On February 16 Giuliano Amato, who was twice the prime minister of Italy, spoke about “The Lisbon Treaty and the Future of Europe” in Walter J. Derenberg Professor of Trade Regulation Eleanor Fox’s class on the European Union’s constitutional and economic law.
Amato, a former Global Visiting Professor of Law, was vice president of the Convention on the Future of Europe, which drafted the proposed European Constitution that was ultimately rejected by French and Dutch voters. Amato led the subsequent effort to rewrite the treaty, resulting in the Treaty of Lisbon, which went into effect in December 2009.
To ensure acceptance of the Lisbon Treaty, Amato said, the word “constitution” had to disappear, along with the previous structure of the proposed constitution and certain clauses. The avoidance of the word, he argued, had been a mistake. “Like it or not, whatever they think in France, in Ireland, in the U.K., the European Union has a constitutional structure.... The notion of ‘constitution’ is connected to the notion of ‘state.’ For some people, having a constitution without being a state is not even imaginable, and therefore those that did not want the European Union to be a state resented the use of the term ‘constitution.’”
Amato discussed the concept of “multilevel constitutionalism” at work in the treaty, and the complexities of how the different levels of government—Europe-wide, national, and local—interact. A serious issue, he said, is a lack of solidarity among individual European nations: “The atmosphere is of an increasing sort of separation of our member states from each other, each of them inward-looking into its own domestic matters. Therefore the Union is a common venue where each of them is looking for the best solution for his or her own country, not for the European Union.” Uneasiness with immigration, he said, is one manifestation of that trend.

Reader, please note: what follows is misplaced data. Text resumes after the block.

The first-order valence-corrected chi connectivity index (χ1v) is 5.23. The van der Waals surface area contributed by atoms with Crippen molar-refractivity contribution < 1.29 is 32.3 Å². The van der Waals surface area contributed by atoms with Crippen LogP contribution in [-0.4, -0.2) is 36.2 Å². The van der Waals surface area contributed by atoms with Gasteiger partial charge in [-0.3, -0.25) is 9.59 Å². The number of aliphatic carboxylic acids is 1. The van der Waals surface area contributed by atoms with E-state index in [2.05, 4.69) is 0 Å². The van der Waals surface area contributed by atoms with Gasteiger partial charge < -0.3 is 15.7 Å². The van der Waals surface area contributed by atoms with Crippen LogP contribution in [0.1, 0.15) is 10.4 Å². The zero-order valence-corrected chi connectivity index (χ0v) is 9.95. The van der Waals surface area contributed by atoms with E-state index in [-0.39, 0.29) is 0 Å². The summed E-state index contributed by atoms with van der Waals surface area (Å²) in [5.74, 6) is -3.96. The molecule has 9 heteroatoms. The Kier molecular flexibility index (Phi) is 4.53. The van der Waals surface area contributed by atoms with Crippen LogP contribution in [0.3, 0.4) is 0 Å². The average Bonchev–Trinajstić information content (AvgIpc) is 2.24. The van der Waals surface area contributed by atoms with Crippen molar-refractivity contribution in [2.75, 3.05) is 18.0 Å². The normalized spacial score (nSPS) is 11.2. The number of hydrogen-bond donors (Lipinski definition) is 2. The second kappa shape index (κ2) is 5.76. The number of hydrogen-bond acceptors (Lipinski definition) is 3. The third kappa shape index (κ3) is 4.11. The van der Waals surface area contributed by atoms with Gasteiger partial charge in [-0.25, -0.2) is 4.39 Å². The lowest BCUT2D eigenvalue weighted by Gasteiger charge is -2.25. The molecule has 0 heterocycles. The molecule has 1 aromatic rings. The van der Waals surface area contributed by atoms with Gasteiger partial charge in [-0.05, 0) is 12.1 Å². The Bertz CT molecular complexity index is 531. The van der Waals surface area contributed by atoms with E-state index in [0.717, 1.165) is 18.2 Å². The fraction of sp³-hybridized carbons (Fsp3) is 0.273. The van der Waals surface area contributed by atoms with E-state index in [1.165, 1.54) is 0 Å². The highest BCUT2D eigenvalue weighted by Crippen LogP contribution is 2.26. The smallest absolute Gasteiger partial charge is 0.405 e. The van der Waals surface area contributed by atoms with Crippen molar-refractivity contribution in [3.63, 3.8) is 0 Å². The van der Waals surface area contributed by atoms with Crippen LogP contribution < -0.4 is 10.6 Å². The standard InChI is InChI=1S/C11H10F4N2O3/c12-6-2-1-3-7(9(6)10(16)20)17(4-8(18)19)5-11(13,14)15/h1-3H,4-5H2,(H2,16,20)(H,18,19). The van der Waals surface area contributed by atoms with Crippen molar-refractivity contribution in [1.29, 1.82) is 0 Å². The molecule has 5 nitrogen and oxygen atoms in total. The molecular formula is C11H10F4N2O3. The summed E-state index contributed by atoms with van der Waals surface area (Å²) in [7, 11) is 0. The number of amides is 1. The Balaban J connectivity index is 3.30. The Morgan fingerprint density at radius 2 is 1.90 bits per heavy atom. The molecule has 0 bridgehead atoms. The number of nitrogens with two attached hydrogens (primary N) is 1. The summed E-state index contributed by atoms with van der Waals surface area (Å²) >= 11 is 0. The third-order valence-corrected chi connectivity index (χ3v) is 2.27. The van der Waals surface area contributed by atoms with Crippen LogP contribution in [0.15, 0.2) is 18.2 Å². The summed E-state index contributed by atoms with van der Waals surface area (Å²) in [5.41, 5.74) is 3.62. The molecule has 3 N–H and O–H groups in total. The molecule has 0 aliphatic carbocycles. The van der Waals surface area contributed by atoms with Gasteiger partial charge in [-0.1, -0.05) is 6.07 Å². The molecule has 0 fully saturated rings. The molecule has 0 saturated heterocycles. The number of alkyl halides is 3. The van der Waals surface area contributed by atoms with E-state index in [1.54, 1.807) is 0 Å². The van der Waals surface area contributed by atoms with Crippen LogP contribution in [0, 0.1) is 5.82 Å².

“Europeans today dislike the world,” Amato said. “For the first time they are realizing that the world is not dominated by us anymore.... The entire world is going somewhere else, and is growing, and we are not growing, and it’s becoming younger, and we are becoming older, and it’s open to expectations of a better future, and we are open to the expectations of the worst future. It is this generation, perhaps. It might pass, and the institutions will remain. So the Treaty of Lisbon will remain with these new instruments that can be used for a better and more integrated Europe.... One day the Europeans will be better, and they will avail themselves of better instruments.”
Posted on February 23, 2010